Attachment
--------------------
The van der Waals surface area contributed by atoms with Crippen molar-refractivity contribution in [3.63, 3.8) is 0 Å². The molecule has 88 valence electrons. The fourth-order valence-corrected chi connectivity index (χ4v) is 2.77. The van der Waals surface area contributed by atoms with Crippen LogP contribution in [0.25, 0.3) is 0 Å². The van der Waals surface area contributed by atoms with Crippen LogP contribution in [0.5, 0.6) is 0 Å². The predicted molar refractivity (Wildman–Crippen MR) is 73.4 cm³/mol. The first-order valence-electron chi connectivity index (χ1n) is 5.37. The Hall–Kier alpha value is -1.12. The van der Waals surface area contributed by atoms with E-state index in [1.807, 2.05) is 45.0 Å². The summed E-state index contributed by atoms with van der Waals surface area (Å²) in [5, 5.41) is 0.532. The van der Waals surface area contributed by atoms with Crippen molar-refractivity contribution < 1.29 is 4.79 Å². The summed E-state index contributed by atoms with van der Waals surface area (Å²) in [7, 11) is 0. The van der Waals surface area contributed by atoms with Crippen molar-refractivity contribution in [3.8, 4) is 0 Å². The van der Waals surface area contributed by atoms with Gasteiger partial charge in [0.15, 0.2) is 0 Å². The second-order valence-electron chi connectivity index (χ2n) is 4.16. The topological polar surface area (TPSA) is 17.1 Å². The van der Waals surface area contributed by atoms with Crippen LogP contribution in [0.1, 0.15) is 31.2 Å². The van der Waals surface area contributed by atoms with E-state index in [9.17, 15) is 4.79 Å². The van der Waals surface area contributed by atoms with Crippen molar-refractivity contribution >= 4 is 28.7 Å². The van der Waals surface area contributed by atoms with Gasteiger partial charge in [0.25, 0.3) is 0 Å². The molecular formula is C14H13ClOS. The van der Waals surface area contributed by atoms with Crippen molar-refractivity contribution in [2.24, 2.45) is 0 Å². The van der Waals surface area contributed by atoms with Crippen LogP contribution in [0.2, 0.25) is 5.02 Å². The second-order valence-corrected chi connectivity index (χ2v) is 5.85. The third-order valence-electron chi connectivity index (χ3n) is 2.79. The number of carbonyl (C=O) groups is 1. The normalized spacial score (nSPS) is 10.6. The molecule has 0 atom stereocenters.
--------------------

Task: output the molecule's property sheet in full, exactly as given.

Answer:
The van der Waals surface area contributed by atoms with Crippen molar-refractivity contribution in [3.63, 3.8) is 0 Å². The molecule has 88 valence electrons. The fourth-order valence-corrected chi connectivity index (χ4v) is 2.77. The van der Waals surface area contributed by atoms with Crippen LogP contribution in [0.25, 0.3) is 0 Å². The van der Waals surface area contributed by atoms with Crippen LogP contribution in [0.5, 0.6) is 0 Å². The predicted molar refractivity (Wildman–Crippen MR) is 73.4 cm³/mol. The first-order valence-electron chi connectivity index (χ1n) is 5.37. The Hall–Kier alpha value is -1.12. The van der Waals surface area contributed by atoms with E-state index in [1.807, 2.05) is 45.0 Å². The summed E-state index contributed by atoms with van der Waals surface area (Å²) in [5, 5.41) is 0.532. The van der Waals surface area contributed by atoms with Crippen molar-refractivity contribution < 1.29 is 4.79 Å². The summed E-state index contributed by atoms with van der Waals surface area (Å²) in [7, 11) is 0. The van der Waals surface area contributed by atoms with Crippen molar-refractivity contribution in [3.8, 4) is 0 Å². The van der Waals surface area contributed by atoms with Gasteiger partial charge in [0.15, 0.2) is 0 Å². The second-order valence-electron chi connectivity index (χ2n) is 4.16. The topological polar surface area (TPSA) is 17.1 Å². The van der Waals surface area contributed by atoms with Crippen LogP contribution in [0.1, 0.15) is 31.2 Å². The van der Waals surface area contributed by atoms with E-state index in [9.17, 15) is 4.79 Å². The van der Waals surface area contributed by atoms with Crippen molar-refractivity contribution >= 4 is 28.7 Å². The van der Waals surface area contributed by atoms with Gasteiger partial charge in [0.25, 0.3) is 0 Å². The molecular formula is C14H13ClOS. The van der Waals surface area contributed by atoms with Crippen molar-refractivity contribution in [2.24, 2.45) is 0 Å². The van der Waals surface area contributed by atoms with Crippen LogP contribution in [0.2, 0.25) is 5.02 Å². The second-order valence-corrected chi connectivity index (χ2v) is 5.85. The third-order valence-electron chi connectivity index (χ3n) is 2.79. The number of carbonyl (C=O) groups is 1. The normalized spacial score (nSPS) is 10.6. The molecule has 0 atom stereocenters.